December 18, 2017
Pizza is a delivery food that doesn’t taste as good delivered, when it’s room temperature and soggy.
In Mountain View, Calif., a couple of miles down the road from Google, there’s a new pizza shop. Only instead of a dozen blue-collar workers pouring marinara sauce, Zume Pizza has – you guessed it! – robots and algorithms running the show.
Their job is to solve a familiar problem: It’s game night. You order pizza for you and your buddies. It arrives later than you’d hoped, aaaand it’s cold.
“Pizza is not meant to sit in a cardboard box, ever,” Zume co-founder Julia Collins says. “The best pizza you ever had came right out of the oven.”
This is the great paradox: Pizza is a delivery food that doesn’t taste as good delivered, when it’s room temperature and soggy.
Collins and I are standing inside Zume’s solution: a delivery truck which looks standard – like something from FedEx or UPS – only it has 56 mini-ovens. They’re neatly stacked into two racks on wheels.
Here’s how it works. A customer places an order on the app. Inside the Zume factory, a team of mostly robots assemble the 14-inch pies, which get loaded par-baked – or partially baked – each into its own oven.
Whether the truck has five pies or 56, it needs just one human worker — to drive, slice and deliver to your doorstep.
“She doesn’t have to think about when to turn the ovens on, whether to turn the ovens off,” Collins says. “She doesn’t have to think about what route to take or [whom] to go to first. All of that is driven off of our algorithm.”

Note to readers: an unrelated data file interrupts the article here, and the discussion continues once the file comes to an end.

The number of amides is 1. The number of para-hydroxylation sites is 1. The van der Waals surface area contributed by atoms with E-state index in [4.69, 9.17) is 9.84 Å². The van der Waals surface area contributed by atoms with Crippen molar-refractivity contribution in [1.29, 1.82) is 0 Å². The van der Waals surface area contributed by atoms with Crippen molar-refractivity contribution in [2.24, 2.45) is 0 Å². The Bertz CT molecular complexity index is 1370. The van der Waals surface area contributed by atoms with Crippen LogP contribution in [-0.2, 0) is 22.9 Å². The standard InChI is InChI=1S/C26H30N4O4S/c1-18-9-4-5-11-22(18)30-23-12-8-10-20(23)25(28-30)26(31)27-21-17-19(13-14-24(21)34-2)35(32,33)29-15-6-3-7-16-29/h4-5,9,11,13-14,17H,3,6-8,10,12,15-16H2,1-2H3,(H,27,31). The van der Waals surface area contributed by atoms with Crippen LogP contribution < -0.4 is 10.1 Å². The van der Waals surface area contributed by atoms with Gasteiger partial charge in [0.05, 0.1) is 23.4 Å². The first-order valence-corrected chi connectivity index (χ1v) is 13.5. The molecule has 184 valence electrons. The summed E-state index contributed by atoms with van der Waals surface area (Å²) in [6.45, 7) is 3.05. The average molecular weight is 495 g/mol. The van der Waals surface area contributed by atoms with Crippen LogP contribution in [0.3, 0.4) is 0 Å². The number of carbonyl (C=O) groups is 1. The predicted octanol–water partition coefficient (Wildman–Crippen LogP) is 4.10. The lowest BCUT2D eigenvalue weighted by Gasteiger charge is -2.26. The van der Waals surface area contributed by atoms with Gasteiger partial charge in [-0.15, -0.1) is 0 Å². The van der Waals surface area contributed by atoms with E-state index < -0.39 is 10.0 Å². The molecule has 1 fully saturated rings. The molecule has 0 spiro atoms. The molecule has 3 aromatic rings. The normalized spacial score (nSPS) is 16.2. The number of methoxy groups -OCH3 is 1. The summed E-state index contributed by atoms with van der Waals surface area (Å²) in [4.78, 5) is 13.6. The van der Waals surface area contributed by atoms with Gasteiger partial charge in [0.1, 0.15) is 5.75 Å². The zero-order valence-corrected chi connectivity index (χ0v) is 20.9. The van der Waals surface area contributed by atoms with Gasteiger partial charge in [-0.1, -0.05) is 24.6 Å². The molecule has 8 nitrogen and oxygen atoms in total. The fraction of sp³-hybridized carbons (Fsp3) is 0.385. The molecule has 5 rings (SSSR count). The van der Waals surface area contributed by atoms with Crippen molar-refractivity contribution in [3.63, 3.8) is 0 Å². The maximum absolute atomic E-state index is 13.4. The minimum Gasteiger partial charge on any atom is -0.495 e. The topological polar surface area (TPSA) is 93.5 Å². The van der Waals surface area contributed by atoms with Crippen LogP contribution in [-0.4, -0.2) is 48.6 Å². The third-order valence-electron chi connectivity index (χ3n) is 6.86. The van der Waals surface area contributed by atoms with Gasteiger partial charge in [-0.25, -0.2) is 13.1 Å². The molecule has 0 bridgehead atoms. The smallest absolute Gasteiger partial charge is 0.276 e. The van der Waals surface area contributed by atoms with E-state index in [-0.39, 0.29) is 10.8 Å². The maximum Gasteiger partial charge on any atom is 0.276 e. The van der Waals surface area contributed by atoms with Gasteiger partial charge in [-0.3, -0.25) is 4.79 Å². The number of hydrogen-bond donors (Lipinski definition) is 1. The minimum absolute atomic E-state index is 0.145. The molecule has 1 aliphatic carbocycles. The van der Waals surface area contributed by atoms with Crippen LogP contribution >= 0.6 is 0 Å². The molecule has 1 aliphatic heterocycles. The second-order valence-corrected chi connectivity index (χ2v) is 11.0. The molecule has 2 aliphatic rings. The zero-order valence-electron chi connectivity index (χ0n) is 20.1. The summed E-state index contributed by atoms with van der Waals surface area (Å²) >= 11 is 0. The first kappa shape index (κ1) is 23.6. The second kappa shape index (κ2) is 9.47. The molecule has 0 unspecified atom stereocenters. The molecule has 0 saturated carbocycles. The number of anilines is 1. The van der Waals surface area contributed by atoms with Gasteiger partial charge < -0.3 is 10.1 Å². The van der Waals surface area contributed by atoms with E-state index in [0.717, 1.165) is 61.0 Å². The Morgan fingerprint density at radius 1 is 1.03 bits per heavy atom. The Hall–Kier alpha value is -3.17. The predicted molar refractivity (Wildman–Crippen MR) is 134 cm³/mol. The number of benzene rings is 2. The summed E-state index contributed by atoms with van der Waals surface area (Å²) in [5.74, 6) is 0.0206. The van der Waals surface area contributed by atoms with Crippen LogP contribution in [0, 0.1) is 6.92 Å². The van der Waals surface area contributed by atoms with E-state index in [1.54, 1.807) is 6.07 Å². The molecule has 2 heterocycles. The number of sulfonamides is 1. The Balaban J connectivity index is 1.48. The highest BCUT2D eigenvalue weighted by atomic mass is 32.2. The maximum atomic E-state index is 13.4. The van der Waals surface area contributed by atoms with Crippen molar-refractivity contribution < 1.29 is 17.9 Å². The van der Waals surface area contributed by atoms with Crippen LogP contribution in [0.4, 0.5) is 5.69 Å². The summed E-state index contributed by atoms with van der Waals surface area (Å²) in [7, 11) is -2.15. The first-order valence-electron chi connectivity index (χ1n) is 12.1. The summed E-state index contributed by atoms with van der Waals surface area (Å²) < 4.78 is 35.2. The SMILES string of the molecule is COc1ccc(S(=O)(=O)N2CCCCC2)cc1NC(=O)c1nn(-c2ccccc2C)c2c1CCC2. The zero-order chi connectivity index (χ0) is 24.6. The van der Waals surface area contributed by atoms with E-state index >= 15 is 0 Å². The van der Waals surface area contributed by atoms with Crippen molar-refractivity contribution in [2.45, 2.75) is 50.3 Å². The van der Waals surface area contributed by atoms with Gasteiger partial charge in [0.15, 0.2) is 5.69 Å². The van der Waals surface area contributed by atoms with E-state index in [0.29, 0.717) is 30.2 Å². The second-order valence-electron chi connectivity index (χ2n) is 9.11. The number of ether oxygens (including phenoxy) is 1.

Four minutes before the truck is scheduled to arrive at a doorstep, the algorithm starts the oven (or ovens) to finish cooking that order. Each pie is then ejected into a special pizza pod, which is not cardboard. It’s a sugarcane fiber, kind of like high-performance Gore-Tex, only for pizza. “We’re hacking every part of the process,” she says.
The driver then parks, cuts the pies with a special blade and delivers it piping hot.
Pizza is a $38 billion industry in the U.S., according to the research firm CHD Expert, and many companies are trying to disrupt it. Another startup is making a delivery box that doubles as a pipe, for weed lovers everywhere. Domino’s Pizza has equipped cars with ovens, to keep pies warm, and now the company is experimenting with a self-driving car (in New Zealand).
Zume is tackling the supply-demand mismatch. When you call a mom and pop store and they say “we’re backed up — it’ll take an hour,” you hang up and they lose your business. Because Zume is run mostly by robots, it doesn’t have that problem. Off-peak or during crazy, crazy peak times, those bots are there.
“No other pizza operator can actually dynamically adjust their delivery fleet to accommodate that level of demand,” Collins says.
As of this week, Zume is beginning to use its patented trucks to deliver to real customers in Mountain View. County regulators in Santa Clara gave the OK after the startup explained why it didn’t need three sinks and a service window (like other food trucks have).
The money Zume makes and saves through automation, it spends, Collins says, on locally sourced ingredients.
The menu changes seasonally. One pie has poblano peppers and crimini mushrooms. Another is chicken enchilada-style.
Collins goes through a dozen or so options and then she surprises me, by assuming what I want. Correctly.
“Let’s order your sweet corn pizza,” she says.
I point out that I didn’t tell her I wanted that, to which she laughs: “Well, I can’t give myself too much credit. I think your eyes did widen” as she had read off the different menu options to me.
The sweet corn is so sweet, and enhanced by the lime zest. While I don’t love the crust – it’s fine, but not Brooklyn-brick-oven fine – I seem to be inhaling: three slices in five minutes.